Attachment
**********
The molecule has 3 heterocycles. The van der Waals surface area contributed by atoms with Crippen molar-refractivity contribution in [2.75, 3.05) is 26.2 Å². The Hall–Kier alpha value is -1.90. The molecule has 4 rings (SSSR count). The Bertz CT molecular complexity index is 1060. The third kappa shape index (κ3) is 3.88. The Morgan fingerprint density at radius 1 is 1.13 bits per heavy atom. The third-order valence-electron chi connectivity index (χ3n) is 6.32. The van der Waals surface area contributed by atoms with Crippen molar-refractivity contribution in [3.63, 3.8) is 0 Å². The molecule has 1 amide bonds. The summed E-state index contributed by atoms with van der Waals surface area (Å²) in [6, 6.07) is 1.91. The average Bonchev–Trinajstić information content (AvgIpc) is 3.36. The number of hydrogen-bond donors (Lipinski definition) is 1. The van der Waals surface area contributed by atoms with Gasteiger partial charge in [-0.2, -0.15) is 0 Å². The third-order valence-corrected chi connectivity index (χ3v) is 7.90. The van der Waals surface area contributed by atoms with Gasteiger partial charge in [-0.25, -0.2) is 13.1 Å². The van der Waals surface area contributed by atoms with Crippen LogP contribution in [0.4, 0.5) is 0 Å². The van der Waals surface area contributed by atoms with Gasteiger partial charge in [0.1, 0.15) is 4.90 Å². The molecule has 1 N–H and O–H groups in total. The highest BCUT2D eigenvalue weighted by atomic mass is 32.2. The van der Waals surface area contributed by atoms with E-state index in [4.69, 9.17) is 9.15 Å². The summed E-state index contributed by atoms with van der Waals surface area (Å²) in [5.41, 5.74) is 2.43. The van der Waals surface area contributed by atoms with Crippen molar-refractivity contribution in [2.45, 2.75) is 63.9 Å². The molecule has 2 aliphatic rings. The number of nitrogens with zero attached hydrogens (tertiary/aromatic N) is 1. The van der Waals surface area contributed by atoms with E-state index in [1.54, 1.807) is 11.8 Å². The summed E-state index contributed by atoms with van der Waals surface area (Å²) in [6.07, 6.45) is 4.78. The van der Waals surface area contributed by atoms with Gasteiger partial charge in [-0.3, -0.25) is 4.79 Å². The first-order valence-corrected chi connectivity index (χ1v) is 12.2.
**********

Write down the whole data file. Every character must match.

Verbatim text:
The molecule has 3 heterocycles. The van der Waals surface area contributed by atoms with Crippen molar-refractivity contribution in [2.75, 3.05) is 26.2 Å². The Hall–Kier alpha value is -1.90. The molecule has 4 rings (SSSR count). The Bertz CT molecular complexity index is 1060. The third kappa shape index (κ3) is 3.88. The Morgan fingerprint density at radius 1 is 1.13 bits per heavy atom. The third-order valence-electron chi connectivity index (χ3n) is 6.32. The van der Waals surface area contributed by atoms with Crippen molar-refractivity contribution in [3.63, 3.8) is 0 Å². The molecule has 1 amide bonds. The summed E-state index contributed by atoms with van der Waals surface area (Å²) in [6, 6.07) is 1.91. The average Bonchev–Trinajstić information content (AvgIpc) is 3.36. The number of hydrogen-bond donors (Lipinski definition) is 1. The van der Waals surface area contributed by atoms with Gasteiger partial charge in [-0.2, -0.15) is 0 Å². The third-order valence-corrected chi connectivity index (χ3v) is 7.90. The van der Waals surface area contributed by atoms with Gasteiger partial charge in [-0.25, -0.2) is 13.1 Å². The van der Waals surface area contributed by atoms with Crippen LogP contribution in [0.4, 0.5) is 0 Å². The van der Waals surface area contributed by atoms with Gasteiger partial charge in [0.1, 0.15) is 4.90 Å². The molecule has 1 N–H and O–H groups in total. The highest BCUT2D eigenvalue weighted by atomic mass is 32.2. The van der Waals surface area contributed by atoms with E-state index in [4.69, 9.17) is 9.15 Å². The summed E-state index contributed by atoms with van der Waals surface area (Å²) in [5.41, 5.74) is 2.43. The van der Waals surface area contributed by atoms with Crippen molar-refractivity contribution in [2.45, 2.75) is 63.9 Å². The molecule has 2 aliphatic rings. The number of nitrogens with zero attached hydrogens (tertiary/aromatic N) is 1. The van der Waals surface area contributed by atoms with E-state index in [1.54, 1.807) is 11.8 Å². The summed E-state index contributed by atoms with van der Waals surface area (Å²) in [6.07, 6.45) is 4.78. The van der Waals surface area contributed by atoms with Gasteiger partial charge in [-0.3, -0.25) is 4.79 Å². The first-order valence-corrected chi connectivity index (χ1v) is 12.2.